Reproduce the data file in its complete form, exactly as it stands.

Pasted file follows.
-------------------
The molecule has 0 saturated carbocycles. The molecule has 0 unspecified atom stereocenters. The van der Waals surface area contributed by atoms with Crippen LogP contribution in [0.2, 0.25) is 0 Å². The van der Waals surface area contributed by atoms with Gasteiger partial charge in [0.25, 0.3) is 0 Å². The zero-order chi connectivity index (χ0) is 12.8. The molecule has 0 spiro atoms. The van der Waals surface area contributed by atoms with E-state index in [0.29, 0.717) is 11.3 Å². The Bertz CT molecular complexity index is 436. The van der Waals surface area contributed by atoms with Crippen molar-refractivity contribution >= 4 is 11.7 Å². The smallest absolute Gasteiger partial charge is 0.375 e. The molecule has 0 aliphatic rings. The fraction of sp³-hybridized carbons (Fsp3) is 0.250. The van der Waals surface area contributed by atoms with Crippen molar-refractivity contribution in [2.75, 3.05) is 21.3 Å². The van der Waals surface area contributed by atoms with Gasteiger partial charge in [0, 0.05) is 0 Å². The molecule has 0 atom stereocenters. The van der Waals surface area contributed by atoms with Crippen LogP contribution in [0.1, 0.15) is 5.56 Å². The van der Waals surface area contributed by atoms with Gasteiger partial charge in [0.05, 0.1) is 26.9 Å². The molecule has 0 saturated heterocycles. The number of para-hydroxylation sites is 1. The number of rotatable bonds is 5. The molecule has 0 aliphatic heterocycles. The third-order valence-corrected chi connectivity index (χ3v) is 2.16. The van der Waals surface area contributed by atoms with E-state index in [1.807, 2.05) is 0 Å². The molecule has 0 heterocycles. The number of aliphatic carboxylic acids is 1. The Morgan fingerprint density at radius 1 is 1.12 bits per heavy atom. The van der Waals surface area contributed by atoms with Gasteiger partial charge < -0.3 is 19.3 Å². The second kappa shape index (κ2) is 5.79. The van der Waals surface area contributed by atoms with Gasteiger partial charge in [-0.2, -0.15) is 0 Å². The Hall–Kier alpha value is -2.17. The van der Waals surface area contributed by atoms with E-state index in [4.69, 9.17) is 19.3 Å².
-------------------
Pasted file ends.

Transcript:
The molecule has 0 saturated carbocycles. The molecule has 0 unspecified atom stereocenters. The van der Waals surface area contributed by atoms with Crippen LogP contribution in [0.2, 0.25) is 0 Å². The van der Waals surface area contributed by atoms with Gasteiger partial charge in [0.25, 0.3) is 0 Å². The zero-order chi connectivity index (χ0) is 12.8. The molecule has 0 spiro atoms. The van der Waals surface area contributed by atoms with E-state index in [0.29, 0.717) is 11.3 Å². The Bertz CT molecular complexity index is 436. The van der Waals surface area contributed by atoms with Crippen molar-refractivity contribution >= 4 is 11.7 Å². The smallest absolute Gasteiger partial charge is 0.375 e. The molecule has 0 aliphatic rings. The fraction of sp³-hybridized carbons (Fsp3) is 0.250. The van der Waals surface area contributed by atoms with Crippen molar-refractivity contribution in [2.75, 3.05) is 21.3 Å². The van der Waals surface area contributed by atoms with Gasteiger partial charge in [0, 0.05) is 0 Å². The molecule has 0 atom stereocenters. The van der Waals surface area contributed by atoms with Crippen LogP contribution in [0.1, 0.15) is 5.56 Å². The van der Waals surface area contributed by atoms with Gasteiger partial charge in [0.05, 0.1) is 26.9 Å². The molecule has 0 saturated heterocycles. The number of para-hydroxylation sites is 1. The number of rotatable bonds is 5. The molecule has 0 aliphatic heterocycles. The third-order valence-corrected chi connectivity index (χ3v) is 2.16. The van der Waals surface area contributed by atoms with E-state index in [1.807, 2.05) is 0 Å². The molecule has 0 heterocycles. The number of aliphatic carboxylic acids is 1. The Morgan fingerprint density at radius 1 is 1.12 bits per heavy atom. The van der Waals surface area contributed by atoms with Gasteiger partial charge < -0.3 is 19.3 Å². The second kappa shape index (κ2) is 5.79. The van der Waals surface area contributed by atoms with Gasteiger partial charge in [-0.2, -0.15) is 0 Å². The Hall–Kier alpha value is -2.17. The van der Waals surface area contributed by atoms with E-state index in [4.69, 9.17) is 19.3 Å².